Remember the Battle of the Somme: Promote Inclusion Now
By David Everhart, President, Aperian Global
Friday night across Europe governments and citizens held vigils to commemorate the 100th anniversary of the start of the Battle of the Somme. At 7:30 AM on July 1, 1916, whistles blew along the Allied trenches and thousands of soldiers went “over the top” and into the teeth of withering machine gun fire. Overall the battle lasted for five months and left over one million soldiers dead. Exactly a century later various factions and leaders in Europe, the Middle East, and the U.S. are again using fear of racial, religious, and cultural difference as a political weapon.
The U.K. just voted to leave the European Union. Part of the reason for this result was the failure of the country’s leadership to convince the electorate of the many advantages of remaining – a failure which will cost the senior leaders of both major parties their jobs. Right-wing nationalist parties in Europe are gaining ground after an influx of immigrants from conflict regions.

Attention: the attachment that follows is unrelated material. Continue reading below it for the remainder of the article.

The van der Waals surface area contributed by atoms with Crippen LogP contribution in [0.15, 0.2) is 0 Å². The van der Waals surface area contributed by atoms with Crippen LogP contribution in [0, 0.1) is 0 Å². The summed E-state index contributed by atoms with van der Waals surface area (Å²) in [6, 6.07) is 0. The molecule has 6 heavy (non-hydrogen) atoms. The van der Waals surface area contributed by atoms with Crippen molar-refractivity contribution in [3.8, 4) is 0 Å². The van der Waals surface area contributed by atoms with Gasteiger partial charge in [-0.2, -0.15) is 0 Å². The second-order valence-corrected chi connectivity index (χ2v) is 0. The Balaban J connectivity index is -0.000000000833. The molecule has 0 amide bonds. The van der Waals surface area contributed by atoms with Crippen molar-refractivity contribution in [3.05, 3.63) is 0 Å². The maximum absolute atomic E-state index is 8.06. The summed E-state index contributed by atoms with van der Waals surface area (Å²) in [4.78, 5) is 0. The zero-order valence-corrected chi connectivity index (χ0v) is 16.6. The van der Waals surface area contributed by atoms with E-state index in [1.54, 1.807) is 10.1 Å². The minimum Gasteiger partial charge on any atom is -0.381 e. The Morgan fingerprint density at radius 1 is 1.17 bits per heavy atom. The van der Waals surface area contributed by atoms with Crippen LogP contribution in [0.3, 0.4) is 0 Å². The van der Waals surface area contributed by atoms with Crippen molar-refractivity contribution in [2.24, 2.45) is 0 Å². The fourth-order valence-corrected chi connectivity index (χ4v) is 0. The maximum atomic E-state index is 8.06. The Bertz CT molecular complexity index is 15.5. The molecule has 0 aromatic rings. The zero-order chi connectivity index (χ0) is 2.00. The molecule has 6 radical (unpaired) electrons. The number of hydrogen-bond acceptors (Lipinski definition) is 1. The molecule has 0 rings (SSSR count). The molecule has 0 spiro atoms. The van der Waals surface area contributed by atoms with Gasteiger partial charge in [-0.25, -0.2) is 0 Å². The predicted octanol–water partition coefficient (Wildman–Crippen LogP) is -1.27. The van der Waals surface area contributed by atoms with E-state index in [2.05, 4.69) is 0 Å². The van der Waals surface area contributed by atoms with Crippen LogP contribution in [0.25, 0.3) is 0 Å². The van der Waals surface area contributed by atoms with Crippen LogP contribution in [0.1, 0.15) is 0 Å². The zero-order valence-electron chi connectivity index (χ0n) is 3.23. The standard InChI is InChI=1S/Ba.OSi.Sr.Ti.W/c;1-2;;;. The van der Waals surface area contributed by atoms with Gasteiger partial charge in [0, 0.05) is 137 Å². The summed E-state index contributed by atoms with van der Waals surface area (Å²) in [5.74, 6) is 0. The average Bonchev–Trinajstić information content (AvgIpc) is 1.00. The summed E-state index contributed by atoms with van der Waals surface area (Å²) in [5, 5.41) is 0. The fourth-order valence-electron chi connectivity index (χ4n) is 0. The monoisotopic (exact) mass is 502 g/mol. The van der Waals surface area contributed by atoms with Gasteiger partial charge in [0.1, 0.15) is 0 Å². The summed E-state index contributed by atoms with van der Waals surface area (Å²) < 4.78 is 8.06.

The U.S. Republican Party’s nominee for president gleefully talks about building barriers, both physical and legal, to exclude people based on nationality and religion.
We would all do well to remind ourselves and these peddlers of propaganda of the events that led to the Great War and subsequently World War II. Exactly now, in July of 2016 is an excellent time for leaders in both private and public organizations to redouble efforts to promote and build organizations of inclusion.